I believe we can (and should) converge on an architecture that abstract the VM/bare-metal case away and give the Controller direct access to the containers for each action. Lots of proposals out there already go into that direction (see: Problem Analysis - Autonomous Container Scheduling v1, Clustered Singleton Invoker for HA on Mesos) and it is a natural fit for the orchestrator based deployments, which the whole community seems to move to.
The overall architecture revolves around a clear distinction between user-facing abstractions (implemented by the Controller as of today) and the execution system, which is responsible for loadbalancing and scaling. On the hot path, only HTTP is spoken directly into the containers (similar to Problem Analysis - Autonomous Container Scheduling v1 in a sense). The Controller orchestrates the full workflow of an activation (calling `/run`, getting the result, composing an activation record, writing that activation record). This eliminates both Kafka and the Invoker as we know it today from the critical path. Picking a container boils down to choosing a free (warm) container from a locally known list of containers for a specific action in the ContainerRouter.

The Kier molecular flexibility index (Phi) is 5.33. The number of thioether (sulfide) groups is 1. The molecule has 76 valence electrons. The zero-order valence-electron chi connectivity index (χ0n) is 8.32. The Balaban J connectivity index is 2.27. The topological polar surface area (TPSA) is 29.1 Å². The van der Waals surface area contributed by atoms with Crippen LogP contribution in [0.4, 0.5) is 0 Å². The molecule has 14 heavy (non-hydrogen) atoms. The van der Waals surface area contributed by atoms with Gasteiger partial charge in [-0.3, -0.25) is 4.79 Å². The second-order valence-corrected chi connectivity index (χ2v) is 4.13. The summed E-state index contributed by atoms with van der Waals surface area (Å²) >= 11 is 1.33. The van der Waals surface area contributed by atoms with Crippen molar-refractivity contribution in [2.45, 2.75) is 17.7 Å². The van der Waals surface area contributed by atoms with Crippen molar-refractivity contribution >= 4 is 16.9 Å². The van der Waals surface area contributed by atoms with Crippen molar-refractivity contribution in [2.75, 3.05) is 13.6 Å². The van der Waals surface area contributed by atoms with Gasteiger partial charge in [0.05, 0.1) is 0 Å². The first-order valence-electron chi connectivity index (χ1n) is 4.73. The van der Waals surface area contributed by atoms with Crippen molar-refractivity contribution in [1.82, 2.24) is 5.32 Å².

The path to optimize gets a lot thinner which could result in easier trackable performance bottlenecks and less code to optimize for performance. In this architecture, all deployment cases look at the very same path when it comes to optimizing burst performance for instance.
Possible execution backend implementations
- Raw VM/Bare-metal based: The ContainerManager and ContainerManagerAgent work in conjunction to create containers. The ContainerManager will need to implement a scheduling algorithm to place the container intelligently.
- Kubernetes based: The ContainerManager talks to the Kubernetes API to create new Pods.
- Mesos based: The ContainerManager talks to the Mesos API to create new containers.
- Knative based: The whole execution layer above vanishes and is replaced by Knative serving, which implements all the routing, scaling etc. itself.